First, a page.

However, in 2014 the U.S. Supreme Court ruled in Daimler AG v. Bauman, (2014), that a court may exercise general personal jurisdiction over an entity only when its “affiliations with the state are so ‘continuous and systematic’ as to render the entity essentially at home in the forum state,” as held in Daimler AG v. Bauman, 134 S. Ct. 746, 754 (2014). The Supreme Court indicated that the paradigm forum for the exercise of general personal jurisdiction over a corporation is its state of incorporation or its principal place of business. The Daimler decision significantly narrowed the scope of when it is constitutionally permissible to exercise general personal jurisdiction over a corporation.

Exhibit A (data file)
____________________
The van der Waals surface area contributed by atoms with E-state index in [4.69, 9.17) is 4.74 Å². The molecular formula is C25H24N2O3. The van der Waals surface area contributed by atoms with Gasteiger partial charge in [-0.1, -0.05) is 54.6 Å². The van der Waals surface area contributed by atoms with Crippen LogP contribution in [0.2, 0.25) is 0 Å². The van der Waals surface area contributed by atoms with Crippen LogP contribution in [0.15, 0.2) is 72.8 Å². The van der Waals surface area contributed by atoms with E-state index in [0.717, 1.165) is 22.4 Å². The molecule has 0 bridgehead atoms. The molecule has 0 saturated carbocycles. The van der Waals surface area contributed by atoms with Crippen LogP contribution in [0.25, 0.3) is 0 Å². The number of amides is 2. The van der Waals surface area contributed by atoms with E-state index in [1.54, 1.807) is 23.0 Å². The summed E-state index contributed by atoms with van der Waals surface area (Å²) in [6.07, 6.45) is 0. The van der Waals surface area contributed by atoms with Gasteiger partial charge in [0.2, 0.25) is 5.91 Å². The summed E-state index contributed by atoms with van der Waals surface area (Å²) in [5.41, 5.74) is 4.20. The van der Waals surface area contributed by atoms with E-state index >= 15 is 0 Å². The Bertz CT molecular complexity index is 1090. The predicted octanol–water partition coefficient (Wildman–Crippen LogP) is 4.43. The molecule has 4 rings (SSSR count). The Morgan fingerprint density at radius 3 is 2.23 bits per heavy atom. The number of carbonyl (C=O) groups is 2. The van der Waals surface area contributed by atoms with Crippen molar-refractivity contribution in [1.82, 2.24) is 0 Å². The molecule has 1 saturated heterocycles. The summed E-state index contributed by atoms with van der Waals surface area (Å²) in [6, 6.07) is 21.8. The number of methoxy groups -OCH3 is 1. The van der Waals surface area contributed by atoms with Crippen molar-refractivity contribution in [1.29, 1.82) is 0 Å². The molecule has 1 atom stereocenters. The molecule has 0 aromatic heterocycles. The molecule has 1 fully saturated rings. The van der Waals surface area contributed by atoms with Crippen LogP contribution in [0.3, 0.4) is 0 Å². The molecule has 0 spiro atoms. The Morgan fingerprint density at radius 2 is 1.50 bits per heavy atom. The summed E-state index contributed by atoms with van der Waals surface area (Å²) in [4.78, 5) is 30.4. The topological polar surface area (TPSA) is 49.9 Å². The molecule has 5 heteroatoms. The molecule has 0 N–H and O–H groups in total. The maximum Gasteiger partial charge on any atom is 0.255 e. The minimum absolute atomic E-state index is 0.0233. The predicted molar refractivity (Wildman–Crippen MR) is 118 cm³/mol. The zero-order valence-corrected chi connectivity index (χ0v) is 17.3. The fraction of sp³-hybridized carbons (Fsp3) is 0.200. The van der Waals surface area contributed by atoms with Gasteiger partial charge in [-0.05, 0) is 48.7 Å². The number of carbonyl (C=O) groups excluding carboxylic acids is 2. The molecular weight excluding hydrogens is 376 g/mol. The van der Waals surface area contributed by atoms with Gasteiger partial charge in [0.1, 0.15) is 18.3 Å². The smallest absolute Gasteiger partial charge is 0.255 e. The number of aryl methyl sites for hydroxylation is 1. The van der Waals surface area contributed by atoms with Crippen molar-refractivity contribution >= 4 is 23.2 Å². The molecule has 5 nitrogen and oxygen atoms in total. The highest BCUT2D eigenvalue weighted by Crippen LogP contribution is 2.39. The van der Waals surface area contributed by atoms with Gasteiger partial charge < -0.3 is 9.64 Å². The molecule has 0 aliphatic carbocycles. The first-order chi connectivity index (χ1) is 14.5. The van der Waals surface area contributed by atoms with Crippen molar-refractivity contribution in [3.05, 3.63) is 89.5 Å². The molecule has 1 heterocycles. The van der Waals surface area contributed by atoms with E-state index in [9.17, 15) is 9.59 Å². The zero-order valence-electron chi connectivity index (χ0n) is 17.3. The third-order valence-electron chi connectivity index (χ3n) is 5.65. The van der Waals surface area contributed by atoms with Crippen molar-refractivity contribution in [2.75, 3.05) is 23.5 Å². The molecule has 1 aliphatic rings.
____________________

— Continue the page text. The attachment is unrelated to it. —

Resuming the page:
Following Daimler, it has been widely accepted that merely because a defendant regularly conducts business in the state; advertises in the state; has employees, offices or agents in the state; has traveled to the state; has entered into contracts in the state; or has generated substantial revenues in the state; these factors are insufficient to render the defendant “at home” in the state. The Daimler ruling has provided defendants a basis to challenge personal jurisdiction in jurisdictions where the conduct giving rise to the injury did not occur and where the defendant was not incorporated and did not have its principal place of business. A dismissal for lack of general personal jurisdiction would not prevent another lawsuit from being filed against that defendant in a jurisdiction where the injury occurred or where the defendant is deemed to be at home. However, the available jurisdictions may not be one of the plaintiff’s magical jurisdictions.

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